profiles, the onset and offset point of saccades can vary by one or two samples
from "ideal" segmentation done by hand. Nonetheless, the saccadic data
compiled by the parser is sufficient for most neuro-psychophysical research,
including smooth pursuit. Most cognitive research will ignore the saccadic data,
using the fixation data produced by the EyeLink 1000 parser. The saccadic data
produced for saccades includes:
• The time of the first and last sample in the saccade
• The eye that generated the event
• Start and end HREF or gaze position data
• Peak eye-movement velocity
• Start and end gaze-data angle.
• Gaze-data angular resolution
All of these data may appear in the ENDSACC event that terminates the
fixation. Only the starting data can appear in the STARTSACC event that
initiates the saccade.
In a sorted EDF file or a text ASC file (produced by EDF2ASC) that contains
both samples and events, the STARTSACC event will precede the first sample in
the file that is part of the saccade, and the ENDSACC event will follow the last
sample in the saccade. This allows the sample data in the files to be processed
by saccade or fixation in a single pass. The data contained in STARTSACC and
ENDSACC events may be configured by modifying the DATA.INI file for the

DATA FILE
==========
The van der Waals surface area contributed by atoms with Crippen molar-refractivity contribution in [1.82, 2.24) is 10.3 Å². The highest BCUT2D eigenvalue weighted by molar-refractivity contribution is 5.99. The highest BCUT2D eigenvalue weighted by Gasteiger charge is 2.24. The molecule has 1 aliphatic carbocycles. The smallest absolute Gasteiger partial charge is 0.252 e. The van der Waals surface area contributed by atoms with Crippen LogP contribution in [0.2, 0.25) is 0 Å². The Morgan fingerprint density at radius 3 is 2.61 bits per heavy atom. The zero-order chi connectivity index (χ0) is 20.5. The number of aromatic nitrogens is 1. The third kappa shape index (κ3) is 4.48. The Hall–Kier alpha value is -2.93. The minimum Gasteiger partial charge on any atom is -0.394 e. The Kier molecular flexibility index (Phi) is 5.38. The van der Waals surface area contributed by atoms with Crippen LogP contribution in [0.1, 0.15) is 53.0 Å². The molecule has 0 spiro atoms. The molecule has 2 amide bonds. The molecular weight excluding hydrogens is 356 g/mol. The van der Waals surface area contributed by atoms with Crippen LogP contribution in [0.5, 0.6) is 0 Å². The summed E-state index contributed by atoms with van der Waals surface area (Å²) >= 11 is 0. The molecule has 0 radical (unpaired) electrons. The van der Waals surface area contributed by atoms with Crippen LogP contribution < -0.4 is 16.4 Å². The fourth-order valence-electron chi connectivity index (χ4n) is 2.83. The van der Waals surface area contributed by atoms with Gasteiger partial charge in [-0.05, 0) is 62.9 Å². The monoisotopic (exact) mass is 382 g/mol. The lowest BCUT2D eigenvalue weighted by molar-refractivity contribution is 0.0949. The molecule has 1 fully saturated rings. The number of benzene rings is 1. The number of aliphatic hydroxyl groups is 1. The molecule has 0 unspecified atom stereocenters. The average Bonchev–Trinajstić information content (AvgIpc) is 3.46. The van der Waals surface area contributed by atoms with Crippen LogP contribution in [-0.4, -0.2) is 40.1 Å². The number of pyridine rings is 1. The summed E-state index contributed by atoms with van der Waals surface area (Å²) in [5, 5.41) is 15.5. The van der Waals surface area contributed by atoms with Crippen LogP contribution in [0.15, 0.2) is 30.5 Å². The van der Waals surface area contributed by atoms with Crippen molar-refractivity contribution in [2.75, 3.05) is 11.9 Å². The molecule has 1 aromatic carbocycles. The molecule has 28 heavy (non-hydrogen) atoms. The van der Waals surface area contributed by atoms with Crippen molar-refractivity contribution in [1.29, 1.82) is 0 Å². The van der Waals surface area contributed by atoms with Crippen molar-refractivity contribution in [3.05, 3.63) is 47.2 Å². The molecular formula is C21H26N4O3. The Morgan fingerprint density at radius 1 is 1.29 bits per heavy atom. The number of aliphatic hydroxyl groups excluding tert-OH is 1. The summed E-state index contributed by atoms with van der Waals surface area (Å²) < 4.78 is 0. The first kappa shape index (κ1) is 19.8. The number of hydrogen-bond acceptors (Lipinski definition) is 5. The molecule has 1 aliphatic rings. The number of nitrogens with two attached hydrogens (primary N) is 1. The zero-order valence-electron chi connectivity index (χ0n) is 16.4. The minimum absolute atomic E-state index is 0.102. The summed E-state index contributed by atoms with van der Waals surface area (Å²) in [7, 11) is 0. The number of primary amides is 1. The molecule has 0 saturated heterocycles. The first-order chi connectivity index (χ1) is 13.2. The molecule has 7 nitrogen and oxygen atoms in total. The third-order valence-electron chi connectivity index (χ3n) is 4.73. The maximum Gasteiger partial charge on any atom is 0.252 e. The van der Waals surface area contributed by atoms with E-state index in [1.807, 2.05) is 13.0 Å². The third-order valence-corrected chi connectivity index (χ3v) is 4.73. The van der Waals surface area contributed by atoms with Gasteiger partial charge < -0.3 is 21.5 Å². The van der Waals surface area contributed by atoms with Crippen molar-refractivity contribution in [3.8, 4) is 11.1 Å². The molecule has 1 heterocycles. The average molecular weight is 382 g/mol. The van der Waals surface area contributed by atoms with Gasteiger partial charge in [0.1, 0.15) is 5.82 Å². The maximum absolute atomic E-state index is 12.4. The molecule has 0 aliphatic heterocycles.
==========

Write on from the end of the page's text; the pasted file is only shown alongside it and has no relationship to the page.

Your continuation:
EyeLink tracker. Saccadic events may be eliminated entirely, if only fixation
data is required. STARTSACC events may also be configured to contain only the
start time of the saccade.
The peak and average velocity data for saccades is especially valuable for neuropsychophysical work. These are the absolute velocities measured as the
Euclidean sum of x and y components. The EyeLink 1000 parser computes
velocity by use of a 9-sample moving filter. This is optimal for detection of small
saccades, minimizes extension of saccade durations, and preserves saccadic
peak velocities.
Other data in the ENDSACC event may be useful for some types of analysis. The
start and end position, and start and end resolution, may be used to compute
saccadic amplitude. This is more easily done by multiplying average velocity by
the saccadic duration:
dist = 1000.0 * (end_time - start_time + 1.0) * avg_velocity;
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In general, the saccadic amplitude will be slightly less than the distance
between average position of the preceding and following fixations, as saccades
do not include sub-threshold velocity parts of the eye movement that precede
and follow the rapid phase.
4.5.3.5 Blinks
The STARTBLINK and ENDBLINK events bracket parts of the eye-position data
where the pupil size is very small, or the pupil in the camera image is missing
or severely distorted by eyelid occlusion. Only the time of the start and end of
the blink are recorded.
Blinks are always preceded and followed by partial occlusion of the pupil,
causing artificial changes in pupil position. These are sensed by the EyeLink
1000 parser, and marked as saccades. The sequence of events produced is
always:
• STARTSACC
• STARTBLINK
• ENDBLINK
• ENDSACC
Note that the position and velocity data recorded in the ENDSACC event is not
valid. All data between the STARTSACC and ENDSACC events should be
discarded. The duration of the blink may be computed by either the duration of
the missing pupil between the STARTBLINK and ENDBLINK events, or the
difference between the ENDSACC and STARTSACC events in the sequence.
Fixation immediately preceding and following blinks should be examined